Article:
So it was 18 degrees Fahrenheit out, with windchill making it feel more like 5. But we were determined. Glorious stepfather Sandy gifted us a 3 gallon glass carboy for Christmas, and we were going to make beer dammit!
We walked three miles through a blizzard of snow that fateful January day, when we brewed our first partial mash beer from a self-made recipe. And it turned out good. Dark and roasty, with hints of burnt coffee flavor without an overly bitter finish.
2.5 gallon batch
-1/2 can Munton's Dark LME (2 cups, or 1.65 lb)
-1 lb Briess Dark DME
-1 lb Weyermann Carafa Special III
-1 oz Northern Brewer pellet hops AA 8.5%
-1 oz Hallertau pellet hops AA 4.5%
Safbrew S33, 11.5g (1 packet)
We bought the Carafa whole, so we put the grains in a freezer bag and crushed them with the bottom of a glass bottle. Then we put the grains in a nylon mesh back, tied it off, and boiled it in 1 gallon of water for 1 hour, along with the dark liquid malt extract and the Northern Brewer hops (in a muslin bag). Next we let the wort cool for a moment, then poured into the carboy.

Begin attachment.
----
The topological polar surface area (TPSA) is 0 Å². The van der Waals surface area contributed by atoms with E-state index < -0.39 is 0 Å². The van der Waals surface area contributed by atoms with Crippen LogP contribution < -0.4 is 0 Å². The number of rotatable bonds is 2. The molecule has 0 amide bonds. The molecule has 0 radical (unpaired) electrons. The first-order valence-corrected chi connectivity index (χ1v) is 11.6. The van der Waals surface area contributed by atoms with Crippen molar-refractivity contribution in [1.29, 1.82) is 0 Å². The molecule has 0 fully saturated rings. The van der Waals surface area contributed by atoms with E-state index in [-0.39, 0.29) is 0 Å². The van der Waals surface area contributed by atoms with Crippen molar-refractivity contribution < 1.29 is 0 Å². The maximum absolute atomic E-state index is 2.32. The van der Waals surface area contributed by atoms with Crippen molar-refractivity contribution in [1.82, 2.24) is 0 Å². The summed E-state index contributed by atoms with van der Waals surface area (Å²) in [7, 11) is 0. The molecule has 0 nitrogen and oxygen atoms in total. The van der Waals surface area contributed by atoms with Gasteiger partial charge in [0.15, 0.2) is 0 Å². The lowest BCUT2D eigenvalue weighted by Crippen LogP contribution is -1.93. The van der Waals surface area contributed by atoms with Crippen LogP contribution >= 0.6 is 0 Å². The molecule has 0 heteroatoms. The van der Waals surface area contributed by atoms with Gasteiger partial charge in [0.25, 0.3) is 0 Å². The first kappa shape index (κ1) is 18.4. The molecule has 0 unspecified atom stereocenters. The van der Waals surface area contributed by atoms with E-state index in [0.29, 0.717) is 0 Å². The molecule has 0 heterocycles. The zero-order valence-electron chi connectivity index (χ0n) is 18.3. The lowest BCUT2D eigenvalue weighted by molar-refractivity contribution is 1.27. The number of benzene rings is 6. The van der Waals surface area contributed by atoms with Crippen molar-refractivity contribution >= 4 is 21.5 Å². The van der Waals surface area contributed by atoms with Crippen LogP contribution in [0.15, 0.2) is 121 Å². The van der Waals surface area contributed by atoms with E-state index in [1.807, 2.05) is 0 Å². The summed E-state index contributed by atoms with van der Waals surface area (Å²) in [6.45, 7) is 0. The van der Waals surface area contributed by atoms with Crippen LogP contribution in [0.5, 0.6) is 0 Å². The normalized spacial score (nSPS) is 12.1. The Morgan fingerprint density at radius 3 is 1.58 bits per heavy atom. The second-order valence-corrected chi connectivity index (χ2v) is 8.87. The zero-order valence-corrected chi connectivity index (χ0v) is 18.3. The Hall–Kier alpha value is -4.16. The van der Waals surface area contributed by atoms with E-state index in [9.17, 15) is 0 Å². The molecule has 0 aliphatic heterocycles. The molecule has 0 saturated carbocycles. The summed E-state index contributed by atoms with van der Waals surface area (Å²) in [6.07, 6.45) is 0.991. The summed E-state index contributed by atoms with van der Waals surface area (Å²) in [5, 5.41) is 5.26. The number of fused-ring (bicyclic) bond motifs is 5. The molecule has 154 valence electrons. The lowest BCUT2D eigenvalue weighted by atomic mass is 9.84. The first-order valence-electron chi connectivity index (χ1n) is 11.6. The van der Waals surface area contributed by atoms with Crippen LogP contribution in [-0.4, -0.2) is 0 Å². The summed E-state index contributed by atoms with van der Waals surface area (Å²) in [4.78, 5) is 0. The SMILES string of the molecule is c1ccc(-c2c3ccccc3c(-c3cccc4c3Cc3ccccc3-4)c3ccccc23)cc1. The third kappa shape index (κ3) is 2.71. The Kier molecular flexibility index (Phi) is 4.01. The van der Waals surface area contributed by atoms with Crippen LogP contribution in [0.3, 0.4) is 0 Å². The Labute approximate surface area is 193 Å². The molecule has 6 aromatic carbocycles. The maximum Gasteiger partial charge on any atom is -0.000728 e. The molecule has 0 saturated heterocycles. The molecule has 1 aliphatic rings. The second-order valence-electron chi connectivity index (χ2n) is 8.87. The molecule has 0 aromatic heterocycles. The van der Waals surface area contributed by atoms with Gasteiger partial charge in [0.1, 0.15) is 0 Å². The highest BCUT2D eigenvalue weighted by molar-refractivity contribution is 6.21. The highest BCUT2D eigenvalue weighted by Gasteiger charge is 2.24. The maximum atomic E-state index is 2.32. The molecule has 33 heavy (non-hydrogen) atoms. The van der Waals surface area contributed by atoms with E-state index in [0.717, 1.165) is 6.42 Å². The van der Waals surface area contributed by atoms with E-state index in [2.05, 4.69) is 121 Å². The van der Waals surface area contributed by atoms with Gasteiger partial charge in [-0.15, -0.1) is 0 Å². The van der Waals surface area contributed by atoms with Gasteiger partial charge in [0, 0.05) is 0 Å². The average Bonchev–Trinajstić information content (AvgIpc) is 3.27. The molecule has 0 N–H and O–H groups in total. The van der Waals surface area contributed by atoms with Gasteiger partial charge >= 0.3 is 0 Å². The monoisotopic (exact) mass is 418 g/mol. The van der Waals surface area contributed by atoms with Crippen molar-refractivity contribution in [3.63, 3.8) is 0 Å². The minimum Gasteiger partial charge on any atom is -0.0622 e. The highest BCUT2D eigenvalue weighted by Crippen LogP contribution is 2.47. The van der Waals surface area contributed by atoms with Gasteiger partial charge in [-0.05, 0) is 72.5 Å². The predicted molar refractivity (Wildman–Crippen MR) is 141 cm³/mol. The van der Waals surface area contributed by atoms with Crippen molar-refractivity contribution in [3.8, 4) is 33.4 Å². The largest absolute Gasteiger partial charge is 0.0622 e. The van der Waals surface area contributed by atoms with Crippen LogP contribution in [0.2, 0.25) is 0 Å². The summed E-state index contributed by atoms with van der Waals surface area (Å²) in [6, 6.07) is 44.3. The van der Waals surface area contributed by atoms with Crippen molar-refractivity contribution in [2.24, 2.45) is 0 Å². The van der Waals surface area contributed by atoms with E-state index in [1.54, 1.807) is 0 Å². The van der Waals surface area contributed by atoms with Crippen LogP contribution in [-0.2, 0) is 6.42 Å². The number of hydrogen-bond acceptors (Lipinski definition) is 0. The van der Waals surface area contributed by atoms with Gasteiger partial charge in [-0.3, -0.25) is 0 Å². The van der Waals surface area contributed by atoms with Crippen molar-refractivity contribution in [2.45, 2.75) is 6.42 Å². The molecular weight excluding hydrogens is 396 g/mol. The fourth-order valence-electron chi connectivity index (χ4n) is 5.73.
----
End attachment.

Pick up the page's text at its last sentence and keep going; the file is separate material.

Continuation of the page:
Important: make SURE you do not pour hot liquid into glass containers; you will not only end up with a mess, but probably a few severed digits too. In retrospect, we should have cooled the wort longer
Then we discarded the grains, and with the hops bag still in our tiny pot (we had yet to upgrade), we boiled the dry malt extract in 1 gallon of water for 1 hour. Let cool, poured into carboy, and topped off with cool tap water. Dry hopped with the 1 oz Hallertau for 2 days, pre-fermentation.
We pitched the dry yeast on 1/4/2010, and fermentation was noticeable within 48 hours. Fermentation ceased on 1/26/2010, at which point we primed each 12 oz bottle with 3/4 tsp corn sugar, the old-fashioned way.
Looking back on this beginners' quest into brewing, I would have changed alot of things. The Carafa would be steeped, not boiled. The dry hopping would probably be converted to a late hop addition during the boil. We would have used light LME, rather than dark (more fermentables). We would have bulk primed, rather than priming bottle-to-bottle.
But doesn't that look like a damn fine brew? It sure tastes like it!